Syrian civilians are fleeing a restive border town with troops and tanks approaching, fearing retribution after the government accused “armed gangs” of “massacring” scores of its security men. Local residents disputed the official account, saying the violence broke out following a wave of defections from security forces sent to attack the city.
Witnesses in Jisr al-Shughour said Tuesday people are fleeing the area for the Turkish border or nearby villages after the government vowed to respond “decisively” to the recent violence. Activists described the town as nearly empty, saying even medical personnel had left.
Details of the recent events in Jisr al-Shughour remain unclear. Government officials say armed gangs killed 120 soldiers in the town during clashes over the past few days. Syrian authorities have acknowledged losing “intermittent” control of the area.
But residents and activists said Tuesday fighting erupted between members of the security forces when soldiers began to switch sides, joining with protesters after days of bloody crackdowns. Other reports said Syrian civilians also took up arms to defend themselves, with some giving medical care to the defectors.
For weeks, rights groups have cited sporadic reports of defections and military units fighting each other. If unofficial accounts of the killings in Jisr al-Shughour are confirmed, the clashes would represent the deadliest mutiny since the 3-month uprising began.
Neither version of events could be independently verified because foreign journalists are not allowed in Syria.
The region near the Turkish border has become the most recent flashpoint in a widespread anti-government uprising with protesters calling for an end to President Bashar al-Assad's 11-year authoritarian rule.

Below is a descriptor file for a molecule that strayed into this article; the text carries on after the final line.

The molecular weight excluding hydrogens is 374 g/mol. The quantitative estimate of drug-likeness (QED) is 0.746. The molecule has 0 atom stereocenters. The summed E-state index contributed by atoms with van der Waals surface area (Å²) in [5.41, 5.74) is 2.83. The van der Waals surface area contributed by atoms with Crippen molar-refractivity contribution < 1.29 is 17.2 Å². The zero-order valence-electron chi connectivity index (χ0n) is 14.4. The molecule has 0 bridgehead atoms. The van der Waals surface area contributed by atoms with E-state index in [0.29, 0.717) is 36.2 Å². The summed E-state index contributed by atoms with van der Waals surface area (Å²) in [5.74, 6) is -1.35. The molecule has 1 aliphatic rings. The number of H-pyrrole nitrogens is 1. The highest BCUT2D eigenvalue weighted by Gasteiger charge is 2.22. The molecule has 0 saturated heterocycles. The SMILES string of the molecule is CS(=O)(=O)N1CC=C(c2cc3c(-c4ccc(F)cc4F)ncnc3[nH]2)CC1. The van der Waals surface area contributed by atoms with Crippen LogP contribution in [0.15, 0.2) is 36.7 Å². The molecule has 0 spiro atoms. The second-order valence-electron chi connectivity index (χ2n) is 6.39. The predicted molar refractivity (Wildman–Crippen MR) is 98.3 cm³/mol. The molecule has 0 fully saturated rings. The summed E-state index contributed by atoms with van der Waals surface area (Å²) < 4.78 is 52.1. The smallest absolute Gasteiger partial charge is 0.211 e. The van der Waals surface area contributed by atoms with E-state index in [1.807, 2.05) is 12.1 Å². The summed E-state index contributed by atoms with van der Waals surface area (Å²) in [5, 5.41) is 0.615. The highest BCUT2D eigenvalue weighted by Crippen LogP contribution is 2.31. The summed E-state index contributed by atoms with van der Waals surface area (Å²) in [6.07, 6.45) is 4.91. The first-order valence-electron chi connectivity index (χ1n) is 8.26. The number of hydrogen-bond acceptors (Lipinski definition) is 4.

Meanwhile, France's foreign minister says it is “inconceivable” that the United Nations Security Council has remained silent on the escalating crackdown in Syria.
Alain Juppe told reporters at the U.N. Tuesday that France is working with Britain and other European allies to gather majority support for a resolution condemning Syrian violence against civilians. He said a date to vote on the issue would be set in “days, maybe hours.”
A draft circulated last month does not propose military intervention. Still, Russia said Tuesday it would veto a resolution against Syria in the U.N. Security Council.
In London, British Foreign Secretary William Hague said Mr. Assad needs to “reform or step aside.” U.S. President Barack Obama and his top officials have made similar statements urging the Syrian leader to transition to democracy or “get out.”
Also Tuesday, a report that Syria's ambassador to Paris had quit prompted speculation of dissent within the Syrian government. France 24 television aired comments it said was Lamia Shakkour resigning. But Al-Arabiya later broadcast comments in Arabic it said were from Shakkour in which she denied making such a statement.
Rights groups say at least 1,100 people have been killed in the government's crackdown against the anti-government campaign that began in March. More than 10,000 people have been arrested.